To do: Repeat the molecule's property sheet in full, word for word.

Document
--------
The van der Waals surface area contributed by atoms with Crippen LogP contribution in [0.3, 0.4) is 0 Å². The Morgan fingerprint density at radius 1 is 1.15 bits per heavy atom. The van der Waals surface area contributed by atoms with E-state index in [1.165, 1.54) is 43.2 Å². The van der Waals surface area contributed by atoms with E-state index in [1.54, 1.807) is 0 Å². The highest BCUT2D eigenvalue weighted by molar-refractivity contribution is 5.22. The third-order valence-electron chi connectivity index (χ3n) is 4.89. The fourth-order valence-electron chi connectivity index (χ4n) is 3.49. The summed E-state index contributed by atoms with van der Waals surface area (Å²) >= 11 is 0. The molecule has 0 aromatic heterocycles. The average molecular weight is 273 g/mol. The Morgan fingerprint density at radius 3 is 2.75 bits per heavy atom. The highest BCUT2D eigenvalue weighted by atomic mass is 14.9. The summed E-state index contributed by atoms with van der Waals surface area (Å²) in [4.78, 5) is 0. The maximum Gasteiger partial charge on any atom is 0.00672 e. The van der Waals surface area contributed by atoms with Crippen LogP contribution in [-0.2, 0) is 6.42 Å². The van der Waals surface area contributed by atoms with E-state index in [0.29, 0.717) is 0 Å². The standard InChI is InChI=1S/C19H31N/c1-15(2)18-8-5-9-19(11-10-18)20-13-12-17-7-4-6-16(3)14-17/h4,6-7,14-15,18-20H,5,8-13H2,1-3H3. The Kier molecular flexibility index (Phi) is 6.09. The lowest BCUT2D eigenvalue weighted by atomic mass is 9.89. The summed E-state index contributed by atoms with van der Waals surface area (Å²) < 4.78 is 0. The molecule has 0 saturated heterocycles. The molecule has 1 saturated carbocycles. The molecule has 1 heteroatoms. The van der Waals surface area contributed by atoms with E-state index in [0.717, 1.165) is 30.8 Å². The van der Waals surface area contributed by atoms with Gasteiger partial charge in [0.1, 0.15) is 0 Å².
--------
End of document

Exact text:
The van der Waals surface area contributed by atoms with Crippen LogP contribution in [0.3, 0.4) is 0 Å². The Morgan fingerprint density at radius 1 is 1.15 bits per heavy atom. The van der Waals surface area contributed by atoms with E-state index in [1.165, 1.54) is 43.2 Å². The van der Waals surface area contributed by atoms with E-state index in [1.54, 1.807) is 0 Å². The highest BCUT2D eigenvalue weighted by molar-refractivity contribution is 5.22. The third-order valence-electron chi connectivity index (χ3n) is 4.89. The fourth-order valence-electron chi connectivity index (χ4n) is 3.49. The summed E-state index contributed by atoms with van der Waals surface area (Å²) >= 11 is 0. The molecule has 0 aromatic heterocycles. The average molecular weight is 273 g/mol. The Morgan fingerprint density at radius 3 is 2.75 bits per heavy atom. The highest BCUT2D eigenvalue weighted by atomic mass is 14.9. The summed E-state index contributed by atoms with van der Waals surface area (Å²) in [4.78, 5) is 0. The maximum Gasteiger partial charge on any atom is 0.00672 e. The van der Waals surface area contributed by atoms with Crippen LogP contribution in [-0.2, 0) is 6.42 Å². The van der Waals surface area contributed by atoms with E-state index in [0.29, 0.717) is 0 Å². The standard InChI is InChI=1S/C19H31N/c1-15(2)18-8-5-9-19(11-10-18)20-13-12-17-7-4-6-16(3)14-17/h4,6-7,14-15,18-20H,5,8-13H2,1-3H3. The Kier molecular flexibility index (Phi) is 6.09. The lowest BCUT2D eigenvalue weighted by atomic mass is 9.89. The summed E-state index contributed by atoms with van der Waals surface area (Å²) < 4.78 is 0. The molecule has 0 saturated heterocycles. The molecule has 1 saturated carbocycles. The molecule has 1 heteroatoms. The van der Waals surface area contributed by atoms with E-state index in [0.717, 1.165) is 30.8 Å². The van der Waals surface area contributed by atoms with Gasteiger partial charge in [0.1, 0.15) is 0 Å².